Sophia A. McClennen works on the intersections between culture, politics and society. Her books focus on cultural responses to complex social change, such as satire and contemporary politics or the power of storytelling in advancing human rights. She is professor of international affairs and comparative literature at Penn State University and founding director of the Center for Global Studies. She also has a regular column with Salon.com.
The daughter of an Afghan economist and the granddaughter of an art historian, she was raised by a strong, sassy mother, who taught her children that “rules were made to be broken” and to question authority. She grew up experiencing the social transitions from the 70s to the 80s in an atmosphere of dinner table debates, community service, and exposure to the arts. These early influences likely shaped her interest in studying the ways that people respond to abuses of power through creative expression.
As a child she lived in Manhattan, Washington DC, and Fort Lauderdale—a mix that affected her fondness for cities and interest in the Spanish-speaking world. She studied philosophy at Harvard University, where she worked on The Harvard Lampoon, and did her graduate work in Latin American cultural studies at Duke University, where she developed a love for college basketball.
She is currently Professor of International Affairs and Comparative Literature at Penn State University and founding director of the Center for Global Studies. At Penn State she teaches courses on human rights culture, culture and globalization, media studies, global cinema, the cultures of displaced peoples, cross-cultural conflict resolution, political satire and critical theory. Click here for her academic bio.
When she isn’t teaching or lecturing, she is writing. She has published twelve books and has two in process. Her most recent book is Pranksters. Vs. Autocrats: Why Dilemma Actions Advance Democracy (Cornell 2020), co-authored with Serbian activist, Srdja Popovic.She also recently published Globalization and Latin American Cinema: Toward a New Critical Paradigm (Palgrave 2018), a project that she researched for 25 years. She also co-edited The Debt Age (Routledge 2018) with Jeffrey Di Leo and Peter Hitchcock. Other recent books include The Routledge Companion to Human Rights and Literature (2015), co-edited with Alexandra Schultheis Moore, which includes over 50 contributions to the topic. She made Penn State history by publishing the first scholarly book co-authorized with an undergraduate, Is Satire Saving our Nation? Mockery and American Politics (Palgrave 2014), co-authored with Penn State communications undergraduate Remy Maisel. She recently finished writing Trump Was a Joke: Why Satire Makes Sense When Politics Doesn’t, which analyzes the role that political satire played in the Trump era. She is also working on a book in the global impact of political satire: The Revolution Will Be Satirized.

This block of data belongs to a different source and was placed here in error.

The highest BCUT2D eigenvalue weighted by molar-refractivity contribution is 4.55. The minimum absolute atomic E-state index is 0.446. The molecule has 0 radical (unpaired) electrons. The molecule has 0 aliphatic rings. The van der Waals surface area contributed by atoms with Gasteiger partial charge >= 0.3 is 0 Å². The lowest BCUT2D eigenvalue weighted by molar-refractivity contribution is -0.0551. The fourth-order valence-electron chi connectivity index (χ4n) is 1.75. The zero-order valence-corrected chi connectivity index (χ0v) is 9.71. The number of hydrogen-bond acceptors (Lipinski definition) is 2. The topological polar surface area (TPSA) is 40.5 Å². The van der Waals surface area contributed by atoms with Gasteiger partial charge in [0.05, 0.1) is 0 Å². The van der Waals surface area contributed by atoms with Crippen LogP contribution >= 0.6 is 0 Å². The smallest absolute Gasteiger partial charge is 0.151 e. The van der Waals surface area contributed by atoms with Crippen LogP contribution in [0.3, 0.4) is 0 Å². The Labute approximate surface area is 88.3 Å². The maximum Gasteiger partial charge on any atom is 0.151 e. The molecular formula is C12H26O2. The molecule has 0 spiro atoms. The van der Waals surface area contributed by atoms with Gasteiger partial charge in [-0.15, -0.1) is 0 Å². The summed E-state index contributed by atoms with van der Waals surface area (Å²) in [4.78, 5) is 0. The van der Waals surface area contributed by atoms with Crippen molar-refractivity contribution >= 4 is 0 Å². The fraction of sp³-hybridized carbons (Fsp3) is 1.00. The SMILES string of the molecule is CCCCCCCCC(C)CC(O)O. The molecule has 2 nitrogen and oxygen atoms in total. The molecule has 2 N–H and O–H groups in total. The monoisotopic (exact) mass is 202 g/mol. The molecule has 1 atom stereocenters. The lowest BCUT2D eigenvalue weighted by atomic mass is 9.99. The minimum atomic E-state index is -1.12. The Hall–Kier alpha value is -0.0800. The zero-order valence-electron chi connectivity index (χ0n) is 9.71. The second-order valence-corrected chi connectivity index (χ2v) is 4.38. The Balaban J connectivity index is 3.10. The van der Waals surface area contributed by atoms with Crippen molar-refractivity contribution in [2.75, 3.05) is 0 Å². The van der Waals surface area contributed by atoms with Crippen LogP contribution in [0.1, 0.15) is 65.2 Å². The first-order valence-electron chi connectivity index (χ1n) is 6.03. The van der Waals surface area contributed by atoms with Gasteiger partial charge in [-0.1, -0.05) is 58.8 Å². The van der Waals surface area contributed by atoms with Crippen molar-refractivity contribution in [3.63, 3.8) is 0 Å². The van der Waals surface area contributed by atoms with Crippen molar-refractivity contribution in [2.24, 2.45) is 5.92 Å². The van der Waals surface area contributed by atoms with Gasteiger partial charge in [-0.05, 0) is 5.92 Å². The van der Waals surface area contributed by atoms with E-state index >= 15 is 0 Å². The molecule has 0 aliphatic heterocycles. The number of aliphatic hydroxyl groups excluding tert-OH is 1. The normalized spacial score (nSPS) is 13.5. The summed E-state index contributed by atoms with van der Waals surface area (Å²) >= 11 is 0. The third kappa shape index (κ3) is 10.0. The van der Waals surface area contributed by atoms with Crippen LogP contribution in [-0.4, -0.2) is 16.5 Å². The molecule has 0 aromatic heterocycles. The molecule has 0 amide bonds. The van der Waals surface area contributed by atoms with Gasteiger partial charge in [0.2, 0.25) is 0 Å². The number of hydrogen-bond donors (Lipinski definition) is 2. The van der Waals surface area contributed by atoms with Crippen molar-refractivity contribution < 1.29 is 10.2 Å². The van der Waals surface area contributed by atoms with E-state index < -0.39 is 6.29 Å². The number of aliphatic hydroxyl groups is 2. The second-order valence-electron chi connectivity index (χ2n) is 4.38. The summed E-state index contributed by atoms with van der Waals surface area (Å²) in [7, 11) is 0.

She has published over 80 essays in books and journals. She writes regularly for Salon and has published in Huffington Post, Daily Beast, Truthout, Counterpunch, and other sites as well. She has been interviewed by Neil de Grasse Tyson, CNN, BBC TV, Al Jazeera TV, Wall Street Journal TV, HuffPost Live, The Chicago Tribune, The Washington Post, The Philadelphia Inquirer, Politico, Variety, The Hill, NPR-Miami, and CBC Canada among others. Find her on Twitter @mcclennen65.
One of the great benefits to her work has been the opportunity to travel. In 2006 she was the Fulbright Research Chair in Globalization and Cultural Studies at Dalhousie University in Halifax, Nova Scotia, Canada and she also held a Fulbright faculty award in Peru (2003) where she researched Peruvian cinema. She has taught in Chile, Germany, Kazakhstan, and Peru, and has also done research in Argentina, Bolivia, Mexico, Spain, Guatemala, Uruguay, and Costa Rica.
When she isn’t working, she practices Pilates, stand up paddling, and teaches yoga. In summers she races wooden sailboats with her family on Cape Cod. She spends a lot of time on social media and she loves watching clips of political satire–but since it helps her research she counts that as work and play. She reads twitter more often than The New York Times.
She lives in State College, PA and Chatham, MA.
Write to Sophia McClennen at firstname.lastname@example.org